In 1946 the Unit’s command again changed and Lieutenant Commander C. F. Alsbury took over after Lieutenant Ingpin had retired, Lieutenant G. Bellringer had been O.I.C. until Lieutenant Commander Alsbury R. N. V. R. (Sp) took command. Lieutenant Commander Alsbury was a Commander Royal Navy (Rtd).

With the arrival of Lieutenant Commander Alsbury also came a change of Vicar at St. James’ and so the unit reverted to St. James’ with the new Vicar Revd A. L. Siderfin as chaplain.

The Girls Naval Training Corps changed its name in 1950 to the Girls Nautical Training Corps – though remained an entirely separate unit.

Commander Alsbury resigned in 1955 owing to his wife’s worsening ill health, and was succeeded by Lieutenant J. Burrows R. N. V. R. (later Lieutenant Commander) in February 1955.

In 1955 a Marine Cadet section was formed within the Sea Cadet Corps. Their training, whilst essentially similar to the Sea Cadets, includes activities like camouflage and concealment.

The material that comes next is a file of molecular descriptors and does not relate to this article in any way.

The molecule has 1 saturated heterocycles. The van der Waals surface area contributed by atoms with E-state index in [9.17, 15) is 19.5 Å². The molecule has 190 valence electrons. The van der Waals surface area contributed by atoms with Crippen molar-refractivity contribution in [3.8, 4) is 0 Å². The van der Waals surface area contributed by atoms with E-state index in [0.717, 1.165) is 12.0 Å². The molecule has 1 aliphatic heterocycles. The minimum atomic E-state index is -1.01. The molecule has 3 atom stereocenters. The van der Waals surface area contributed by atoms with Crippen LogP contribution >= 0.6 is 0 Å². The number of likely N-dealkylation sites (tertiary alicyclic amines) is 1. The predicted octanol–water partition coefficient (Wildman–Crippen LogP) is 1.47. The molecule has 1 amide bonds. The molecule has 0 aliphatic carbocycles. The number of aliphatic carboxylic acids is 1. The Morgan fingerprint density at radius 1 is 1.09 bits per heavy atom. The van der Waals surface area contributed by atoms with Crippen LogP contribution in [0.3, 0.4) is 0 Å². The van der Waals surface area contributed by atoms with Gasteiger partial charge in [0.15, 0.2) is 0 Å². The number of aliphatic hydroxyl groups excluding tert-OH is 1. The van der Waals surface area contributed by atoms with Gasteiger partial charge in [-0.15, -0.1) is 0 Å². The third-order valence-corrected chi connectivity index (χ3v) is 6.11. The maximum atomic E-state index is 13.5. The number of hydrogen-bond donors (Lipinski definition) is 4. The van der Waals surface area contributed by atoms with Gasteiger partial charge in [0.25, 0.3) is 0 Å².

It was during this period that the Headquarters were again required for building purposes and the Unit was housed in a 20 foot by 60 foot timber building whilst a new HQ building was negotiated on land re-claimed by the filling in of the old river. The whole process took over 10 years but was worth the wait.

The Girls Nautical Training Corps became affiliated to the Sea Cadet Corps in 1963.

By 1964 the MCS had grown to 40 detachments and by 1984 there were 61.

The new purpose-built HQ was completed and commissioned in 1967 by Admiral Durant, Secretary General to the Navy League.